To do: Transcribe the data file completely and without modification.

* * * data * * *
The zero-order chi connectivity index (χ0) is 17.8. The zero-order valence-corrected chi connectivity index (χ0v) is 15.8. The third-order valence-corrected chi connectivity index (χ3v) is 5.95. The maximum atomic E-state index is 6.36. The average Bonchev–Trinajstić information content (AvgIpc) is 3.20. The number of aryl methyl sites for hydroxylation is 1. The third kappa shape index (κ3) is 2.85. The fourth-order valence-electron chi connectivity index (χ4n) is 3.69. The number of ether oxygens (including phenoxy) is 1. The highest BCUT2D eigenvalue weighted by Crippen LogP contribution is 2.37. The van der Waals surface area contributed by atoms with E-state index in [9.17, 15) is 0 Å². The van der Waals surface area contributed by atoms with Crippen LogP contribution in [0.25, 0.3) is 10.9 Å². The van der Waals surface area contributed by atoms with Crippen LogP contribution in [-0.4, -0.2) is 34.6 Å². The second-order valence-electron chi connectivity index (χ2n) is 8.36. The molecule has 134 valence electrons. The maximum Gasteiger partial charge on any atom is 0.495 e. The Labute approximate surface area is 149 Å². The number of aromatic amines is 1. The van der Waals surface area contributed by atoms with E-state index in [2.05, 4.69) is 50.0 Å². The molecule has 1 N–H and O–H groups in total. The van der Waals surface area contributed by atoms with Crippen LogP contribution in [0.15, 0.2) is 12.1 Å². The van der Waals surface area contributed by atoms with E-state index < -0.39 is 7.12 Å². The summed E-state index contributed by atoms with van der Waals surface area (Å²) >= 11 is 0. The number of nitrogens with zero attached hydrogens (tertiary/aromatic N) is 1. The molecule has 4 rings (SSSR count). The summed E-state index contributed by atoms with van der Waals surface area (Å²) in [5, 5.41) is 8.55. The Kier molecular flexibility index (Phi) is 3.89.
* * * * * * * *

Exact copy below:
The zero-order chi connectivity index (χ0) is 17.8. The zero-order valence-corrected chi connectivity index (χ0v) is 15.8. The third-order valence-corrected chi connectivity index (χ3v) is 5.95. The maximum atomic E-state index is 6.36. The average Bonchev–Trinajstić information content (AvgIpc) is 3.20. The number of aryl methyl sites for hydroxylation is 1. The third kappa shape index (κ3) is 2.85. The fourth-order valence-electron chi connectivity index (χ4n) is 3.69. The number of ether oxygens (including phenoxy) is 1. The highest BCUT2D eigenvalue weighted by Crippen LogP contribution is 2.37. The van der Waals surface area contributed by atoms with E-state index in [9.17, 15) is 0 Å². The van der Waals surface area contributed by atoms with Crippen LogP contribution in [0.25, 0.3) is 10.9 Å². The van der Waals surface area contributed by atoms with Crippen LogP contribution in [-0.4, -0.2) is 34.6 Å². The second-order valence-electron chi connectivity index (χ2n) is 8.36. The molecule has 134 valence electrons. The maximum Gasteiger partial charge on any atom is 0.495 e. The Labute approximate surface area is 149 Å². The number of aromatic amines is 1. The van der Waals surface area contributed by atoms with E-state index in [2.05, 4.69) is 50.0 Å². The molecule has 1 N–H and O–H groups in total. The van der Waals surface area contributed by atoms with Crippen LogP contribution in [0.15, 0.2) is 12.1 Å². The van der Waals surface area contributed by atoms with E-state index < -0.39 is 7.12 Å². The summed E-state index contributed by atoms with van der Waals surface area (Å²) >= 11 is 0. The number of nitrogens with zero attached hydrogens (tertiary/aromatic N) is 1. The molecule has 4 rings (SSSR count). The summed E-state index contributed by atoms with van der Waals surface area (Å²) in [5, 5.41) is 8.55. The Kier molecular flexibility index (Phi) is 3.89.